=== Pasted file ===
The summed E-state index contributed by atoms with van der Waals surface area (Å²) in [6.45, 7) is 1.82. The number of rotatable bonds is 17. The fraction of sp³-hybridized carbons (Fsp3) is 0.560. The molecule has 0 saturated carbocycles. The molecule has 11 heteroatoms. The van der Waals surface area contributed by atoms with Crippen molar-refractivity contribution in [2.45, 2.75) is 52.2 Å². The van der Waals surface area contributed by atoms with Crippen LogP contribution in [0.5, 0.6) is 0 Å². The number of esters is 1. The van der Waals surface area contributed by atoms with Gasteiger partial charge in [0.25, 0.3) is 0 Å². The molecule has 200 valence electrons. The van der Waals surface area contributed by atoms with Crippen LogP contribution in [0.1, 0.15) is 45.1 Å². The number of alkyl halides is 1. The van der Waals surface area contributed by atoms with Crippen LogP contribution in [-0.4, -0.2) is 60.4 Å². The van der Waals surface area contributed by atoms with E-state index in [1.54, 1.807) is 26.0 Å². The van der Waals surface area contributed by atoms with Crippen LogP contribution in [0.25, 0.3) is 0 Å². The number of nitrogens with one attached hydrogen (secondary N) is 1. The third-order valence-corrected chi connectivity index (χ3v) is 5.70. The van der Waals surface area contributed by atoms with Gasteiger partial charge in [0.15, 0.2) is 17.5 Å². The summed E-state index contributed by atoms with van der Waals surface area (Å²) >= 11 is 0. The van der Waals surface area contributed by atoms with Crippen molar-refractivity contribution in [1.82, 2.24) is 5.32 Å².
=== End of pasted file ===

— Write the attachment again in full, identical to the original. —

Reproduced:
The summed E-state index contributed by atoms with van der Waals surface area (Å²) in [6.45, 7) is 1.82. The number of rotatable bonds is 17. The fraction of sp³-hybridized carbons (Fsp3) is 0.560. The molecule has 0 saturated carbocycles. The molecule has 11 heteroatoms. The van der Waals surface area contributed by atoms with Crippen molar-refractivity contribution in [2.45, 2.75) is 52.2 Å². The van der Waals surface area contributed by atoms with Crippen LogP contribution in [0.5, 0.6) is 0 Å². The number of esters is 1. The van der Waals surface area contributed by atoms with Gasteiger partial charge in [0.25, 0.3) is 0 Å². The molecule has 200 valence electrons. The van der Waals surface area contributed by atoms with Crippen LogP contribution in [0.1, 0.15) is 45.1 Å². The number of alkyl halides is 1. The van der Waals surface area contributed by atoms with Crippen LogP contribution in [-0.4, -0.2) is 60.4 Å². The van der Waals surface area contributed by atoms with E-state index in [1.54, 1.807) is 26.0 Å². The van der Waals surface area contributed by atoms with Crippen LogP contribution in [0.25, 0.3) is 0 Å². The number of nitrogens with one attached hydrogen (secondary N) is 1. The third-order valence-corrected chi connectivity index (χ3v) is 5.70. The van der Waals surface area contributed by atoms with Gasteiger partial charge in [0.15, 0.2) is 17.5 Å². The summed E-state index contributed by atoms with van der Waals surface area (Å²) >= 11 is 0. The van der Waals surface area contributed by atoms with Crippen molar-refractivity contribution in [1.82, 2.24) is 5.32 Å².